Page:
Once I became convinced of the antimicrobial properties of the wool, I turned my attention to my next concern. Were these tops durable? As I read and studied about merino wool, one of the comments that kept coming up was the issue of durability. This was a huge red flag for Howard! Longevity and durability are pretty much always my greatest concern. I’m a neanderthal. I ruin stuff. In addition to my destructive nature, I had purchased a lightweight, merino wool, base layer from a different company 8-9 years ago and it literally fell apart. That company has since corrected the problem and produces phenomenal gear, but that negative experience was still in the back of my mind.
I had absolutely no issues with the BlackOvis NWT line. When they arrived in the mail, I noticed a small hole, in the left forearm of the 250 ¼ Zip Hoodie. So far, it has not grown in size or started to come unraveled.
After my very first hike in the 150 Crew Short Sleeve Tee, I found pilling around the armpit area and along the ends of the short sleeves.
This was frustrating. I did a little research and it seems as though all wool blends are prone to pilling. Throughout the 45 day period, the pilling became less and less obvious. Since it didn’t affect the shirt’s ability to perform, I had actually forgotten about that initial frustration until I read over my notes to write this review. My only other comment on the pilling is a word of warning. Do not pull at the balls of fabric. If they bother you, there are a million different tips and tricks online to help remove them.
Wool is also fire resistant. I absolutely hate it when tiny embers fall on my gear. Oh my word! I’m getting angry right now as I type this. How many tents, sleeping bags, gators and high performance outer shell jackets do we have to lose to those evil embers? It’s nice to know that those floating little demons won’t ruin your wool layers. For me this translates into longevity.
These base layers also have the ability to keep you warm, even when wet. I will refrain from going full geek, but there are a few things you should know. Sheep live in a wide range of temperature environments. Their wool has to protect them from both extreme heat and cold. Each individual wool fiber has about seven layers. This level of intricacy in not found in synthetic fibers. The outer layer of the fiber, the cuticle layer, repels water. This is why it makes such a great base layer. It pushes the sweat vapors away from your body. In contrast, the core of the fiber will hold on to water for a long time. If you dunk your wool shirt in a creek on a hot day, it will keep you cool longer. Amazingly, even on a cold day, when your sweat has overloaded the carrying capacity of the fibers, wool will still keep you warm.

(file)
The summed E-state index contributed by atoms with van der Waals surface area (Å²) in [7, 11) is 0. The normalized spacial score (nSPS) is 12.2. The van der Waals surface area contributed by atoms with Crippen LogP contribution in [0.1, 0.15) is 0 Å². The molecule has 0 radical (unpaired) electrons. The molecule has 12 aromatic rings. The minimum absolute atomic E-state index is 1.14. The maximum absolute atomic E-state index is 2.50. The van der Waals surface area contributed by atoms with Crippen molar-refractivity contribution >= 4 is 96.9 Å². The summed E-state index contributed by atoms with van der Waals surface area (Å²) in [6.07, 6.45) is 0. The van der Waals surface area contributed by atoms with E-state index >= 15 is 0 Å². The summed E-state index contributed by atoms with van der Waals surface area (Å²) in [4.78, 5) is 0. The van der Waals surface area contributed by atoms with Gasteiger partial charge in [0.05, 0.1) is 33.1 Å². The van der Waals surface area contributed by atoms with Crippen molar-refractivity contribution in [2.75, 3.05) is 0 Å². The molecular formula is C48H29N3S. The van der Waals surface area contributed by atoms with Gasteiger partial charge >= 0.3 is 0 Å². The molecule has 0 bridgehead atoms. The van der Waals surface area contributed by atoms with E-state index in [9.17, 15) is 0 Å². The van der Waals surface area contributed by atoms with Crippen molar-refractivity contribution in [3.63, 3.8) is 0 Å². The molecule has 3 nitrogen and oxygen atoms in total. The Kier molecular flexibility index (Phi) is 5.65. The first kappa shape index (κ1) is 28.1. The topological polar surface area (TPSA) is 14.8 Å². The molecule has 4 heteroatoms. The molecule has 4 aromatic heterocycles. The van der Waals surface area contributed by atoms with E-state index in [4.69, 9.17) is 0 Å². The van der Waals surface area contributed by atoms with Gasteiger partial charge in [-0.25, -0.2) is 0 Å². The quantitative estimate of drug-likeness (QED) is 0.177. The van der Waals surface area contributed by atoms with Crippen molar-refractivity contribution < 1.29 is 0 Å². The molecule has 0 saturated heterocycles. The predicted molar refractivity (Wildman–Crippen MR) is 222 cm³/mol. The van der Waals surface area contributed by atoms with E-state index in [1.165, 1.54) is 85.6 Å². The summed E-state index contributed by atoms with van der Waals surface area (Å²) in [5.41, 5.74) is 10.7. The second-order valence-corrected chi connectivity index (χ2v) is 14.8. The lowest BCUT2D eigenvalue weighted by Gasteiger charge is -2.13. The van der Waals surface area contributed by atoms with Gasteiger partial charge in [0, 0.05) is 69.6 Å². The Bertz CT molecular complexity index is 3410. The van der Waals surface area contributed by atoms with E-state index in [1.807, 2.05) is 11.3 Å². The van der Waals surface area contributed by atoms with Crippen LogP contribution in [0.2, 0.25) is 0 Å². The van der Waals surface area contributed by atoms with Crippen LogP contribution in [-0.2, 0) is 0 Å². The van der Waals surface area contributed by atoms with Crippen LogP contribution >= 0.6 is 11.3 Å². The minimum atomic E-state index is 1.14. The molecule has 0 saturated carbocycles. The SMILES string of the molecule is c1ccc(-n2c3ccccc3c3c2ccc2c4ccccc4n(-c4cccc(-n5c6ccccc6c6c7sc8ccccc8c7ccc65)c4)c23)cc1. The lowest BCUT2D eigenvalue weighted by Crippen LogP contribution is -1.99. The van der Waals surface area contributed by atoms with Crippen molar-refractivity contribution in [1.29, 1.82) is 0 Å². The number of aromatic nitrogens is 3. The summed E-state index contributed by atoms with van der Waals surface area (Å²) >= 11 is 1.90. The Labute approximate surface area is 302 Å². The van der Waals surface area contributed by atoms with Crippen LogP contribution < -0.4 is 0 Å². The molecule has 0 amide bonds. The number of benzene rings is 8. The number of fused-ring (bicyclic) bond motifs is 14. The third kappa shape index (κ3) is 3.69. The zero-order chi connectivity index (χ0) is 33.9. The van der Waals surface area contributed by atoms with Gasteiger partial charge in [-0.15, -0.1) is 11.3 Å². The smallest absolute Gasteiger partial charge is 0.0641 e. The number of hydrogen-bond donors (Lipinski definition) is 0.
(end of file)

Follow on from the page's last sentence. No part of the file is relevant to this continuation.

Most of the amazing attributes that I have mentioned so far are common to just about all merino wool products. So, let’s talk specifically about the BlackOvis NWT shirts.
The stitching is phenomenal. We all know how frustrating it can be to pop a seam and watch a garment unravel as you wear it. There are two things that stood out to me about the BlackOvis NWT seams. First of all, they are designed so that if you snag a seam, it won’t unravel the shirt if it runs away on you.
Secondly, the seams are oriented on the shirts in such a way as to avoid the possibility of developing hot spots on your shoulders when wearing your pack. Very wise design.
The 200 weight shirts have a single seam that runs along the center of your shoulder, but there are no other intersecting seams that could create a hot spot under the strap of a backpack. The 250 ¼ zip hoodie is even better. It is designed so that there are no seams on the shoulders at all.
The only real issue I had with any of the garments was with the 250 ¼ zip hoodie. It is too small. In my opinion, they were labelled wrong. I have several XL, BlackOvis T-shirt as well at the other NWT shirts for comparison, and the 250 ¼ zip hoodie is simply sized wrong. I visited with BlackOvis and asked with them about this issue. They are going to contact their manufacturer and get the labeling issue resolved. In the meantime, if you are buying a 2018 ¼ zip hoodie, I recommend that you order a full size larger than normal. That being said, it was my favorite piece! It just feels super solid. Maybe it is because it is a midweight base layer and there is more merino to touch, but it feels great. I’m very excited to push the limits of its performance later this winter.
The 250 ¼ zip hoodie has another feature that is worth mentioning. Its hood doesn’t block your field of view like most hoods. It took me awhile to notice this. I was wearing a rainproof shell over the 250 ¼ zip at a track meet. The rain stopped, so I took off the hoods. The wind picked up, so I pulled the merino wool hood back on. The rotating “hood game” played out several times throughout the day before I noticed how much better I could see when I was only wearing the merino wool hoodie. Very cool! I can totally see this paying off while hunting in the timber. My recommendation, is that if you only buy one piece, buy the 250 ¼ zip hoodie!
To end the test, I washed and dried the shirts. I washed them according to the recommendations on their tags, and they came out great. The BlackOvis NWT line was impressive. I’m glad I bought them and I look forward to using them. If anyone has any questions, feel free to reach out and ask!
~ Howard Mee